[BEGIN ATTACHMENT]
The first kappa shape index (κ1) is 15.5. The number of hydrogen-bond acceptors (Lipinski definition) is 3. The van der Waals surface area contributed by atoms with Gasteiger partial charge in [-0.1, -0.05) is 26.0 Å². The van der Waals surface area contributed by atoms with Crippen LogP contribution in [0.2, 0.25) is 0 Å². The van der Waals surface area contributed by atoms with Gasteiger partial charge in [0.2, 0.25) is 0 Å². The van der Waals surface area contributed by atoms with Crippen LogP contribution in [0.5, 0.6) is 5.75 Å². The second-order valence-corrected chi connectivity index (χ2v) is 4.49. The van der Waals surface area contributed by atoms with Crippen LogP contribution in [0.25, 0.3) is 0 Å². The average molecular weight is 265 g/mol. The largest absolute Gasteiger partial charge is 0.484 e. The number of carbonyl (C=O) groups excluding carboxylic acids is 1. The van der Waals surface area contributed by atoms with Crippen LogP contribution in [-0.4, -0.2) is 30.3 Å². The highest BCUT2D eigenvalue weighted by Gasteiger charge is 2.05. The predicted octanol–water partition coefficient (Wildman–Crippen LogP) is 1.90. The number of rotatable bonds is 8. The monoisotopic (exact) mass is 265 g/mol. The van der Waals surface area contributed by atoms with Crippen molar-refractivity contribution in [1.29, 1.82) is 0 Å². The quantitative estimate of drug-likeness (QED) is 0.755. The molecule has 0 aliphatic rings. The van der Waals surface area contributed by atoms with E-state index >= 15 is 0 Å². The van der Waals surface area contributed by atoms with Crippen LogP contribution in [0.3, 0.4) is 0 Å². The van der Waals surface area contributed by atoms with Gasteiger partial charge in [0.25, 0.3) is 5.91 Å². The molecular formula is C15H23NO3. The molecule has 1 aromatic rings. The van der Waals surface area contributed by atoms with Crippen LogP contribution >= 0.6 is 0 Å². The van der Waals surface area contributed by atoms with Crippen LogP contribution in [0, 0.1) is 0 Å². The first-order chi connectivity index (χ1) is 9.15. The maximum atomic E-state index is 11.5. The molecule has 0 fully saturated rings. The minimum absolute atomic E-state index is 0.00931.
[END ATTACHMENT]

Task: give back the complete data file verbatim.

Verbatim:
The first kappa shape index (κ1) is 15.5. The number of hydrogen-bond acceptors (Lipinski definition) is 3. The van der Waals surface area contributed by atoms with Gasteiger partial charge in [-0.1, -0.05) is 26.0 Å². The van der Waals surface area contributed by atoms with Crippen LogP contribution in [0.2, 0.25) is 0 Å². The van der Waals surface area contributed by atoms with Gasteiger partial charge in [0.2, 0.25) is 0 Å². The van der Waals surface area contributed by atoms with Crippen LogP contribution in [0.5, 0.6) is 5.75 Å². The second-order valence-corrected chi connectivity index (χ2v) is 4.49. The van der Waals surface area contributed by atoms with Crippen LogP contribution in [0.25, 0.3) is 0 Å². The average molecular weight is 265 g/mol. The largest absolute Gasteiger partial charge is 0.484 e. The number of carbonyl (C=O) groups excluding carboxylic acids is 1. The van der Waals surface area contributed by atoms with Crippen LogP contribution in [-0.4, -0.2) is 30.3 Å². The highest BCUT2D eigenvalue weighted by Gasteiger charge is 2.05. The predicted octanol–water partition coefficient (Wildman–Crippen LogP) is 1.90. The number of rotatable bonds is 8. The monoisotopic (exact) mass is 265 g/mol. The van der Waals surface area contributed by atoms with Crippen molar-refractivity contribution in [1.29, 1.82) is 0 Å². The quantitative estimate of drug-likeness (QED) is 0.755. The molecule has 0 aliphatic rings. The van der Waals surface area contributed by atoms with E-state index >= 15 is 0 Å². The van der Waals surface area contributed by atoms with Crippen LogP contribution in [0.3, 0.4) is 0 Å². The van der Waals surface area contributed by atoms with Gasteiger partial charge in [0.25, 0.3) is 5.91 Å². The molecular formula is C15H23NO3. The molecule has 1 aromatic rings. The van der Waals surface area contributed by atoms with Crippen LogP contribution >= 0.6 is 0 Å². The van der Waals surface area contributed by atoms with Crippen LogP contribution in [0, 0.1) is 0 Å². The first-order chi connectivity index (χ1) is 9.15. The maximum atomic E-state index is 11.5. The molecule has 0 fully saturated rings. The minimum absolute atomic E-state index is 0.00931.